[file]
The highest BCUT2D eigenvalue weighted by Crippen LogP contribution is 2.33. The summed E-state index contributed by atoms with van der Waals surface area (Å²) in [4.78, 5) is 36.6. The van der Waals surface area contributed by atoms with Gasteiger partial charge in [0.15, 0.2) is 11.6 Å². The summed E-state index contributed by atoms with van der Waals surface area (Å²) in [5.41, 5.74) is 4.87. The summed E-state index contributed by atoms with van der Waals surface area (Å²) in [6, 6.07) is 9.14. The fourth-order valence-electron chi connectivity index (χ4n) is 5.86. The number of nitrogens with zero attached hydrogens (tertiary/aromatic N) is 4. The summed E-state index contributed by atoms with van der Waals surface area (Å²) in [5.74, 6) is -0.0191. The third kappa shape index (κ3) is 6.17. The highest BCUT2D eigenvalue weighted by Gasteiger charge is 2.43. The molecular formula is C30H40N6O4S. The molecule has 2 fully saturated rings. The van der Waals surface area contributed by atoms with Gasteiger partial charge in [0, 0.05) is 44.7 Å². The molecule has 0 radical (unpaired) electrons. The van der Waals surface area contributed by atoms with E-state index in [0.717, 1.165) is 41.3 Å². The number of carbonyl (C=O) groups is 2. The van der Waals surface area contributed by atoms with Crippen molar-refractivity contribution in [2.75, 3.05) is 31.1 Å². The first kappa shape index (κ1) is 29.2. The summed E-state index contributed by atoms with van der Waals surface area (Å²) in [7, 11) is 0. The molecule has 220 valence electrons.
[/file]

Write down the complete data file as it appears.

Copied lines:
The highest BCUT2D eigenvalue weighted by Crippen LogP contribution is 2.33. The summed E-state index contributed by atoms with van der Waals surface area (Å²) in [4.78, 5) is 36.6. The van der Waals surface area contributed by atoms with Gasteiger partial charge in [0.15, 0.2) is 11.6 Å². The summed E-state index contributed by atoms with van der Waals surface area (Å²) in [5.41, 5.74) is 4.87. The summed E-state index contributed by atoms with van der Waals surface area (Å²) in [6, 6.07) is 9.14. The fourth-order valence-electron chi connectivity index (χ4n) is 5.86. The number of nitrogens with zero attached hydrogens (tertiary/aromatic N) is 4. The summed E-state index contributed by atoms with van der Waals surface area (Å²) in [5.74, 6) is -0.0191. The third kappa shape index (κ3) is 6.17. The highest BCUT2D eigenvalue weighted by Gasteiger charge is 2.43. The molecular formula is C30H40N6O4S. The molecule has 2 fully saturated rings. The van der Waals surface area contributed by atoms with Gasteiger partial charge in [0, 0.05) is 44.7 Å². The molecule has 0 radical (unpaired) electrons. The van der Waals surface area contributed by atoms with E-state index in [0.717, 1.165) is 41.3 Å². The number of carbonyl (C=O) groups is 2. The van der Waals surface area contributed by atoms with Crippen molar-refractivity contribution in [2.75, 3.05) is 31.1 Å². The first kappa shape index (κ1) is 29.2. The summed E-state index contributed by atoms with van der Waals surface area (Å²) in [7, 11) is 0. The molecule has 220 valence electrons.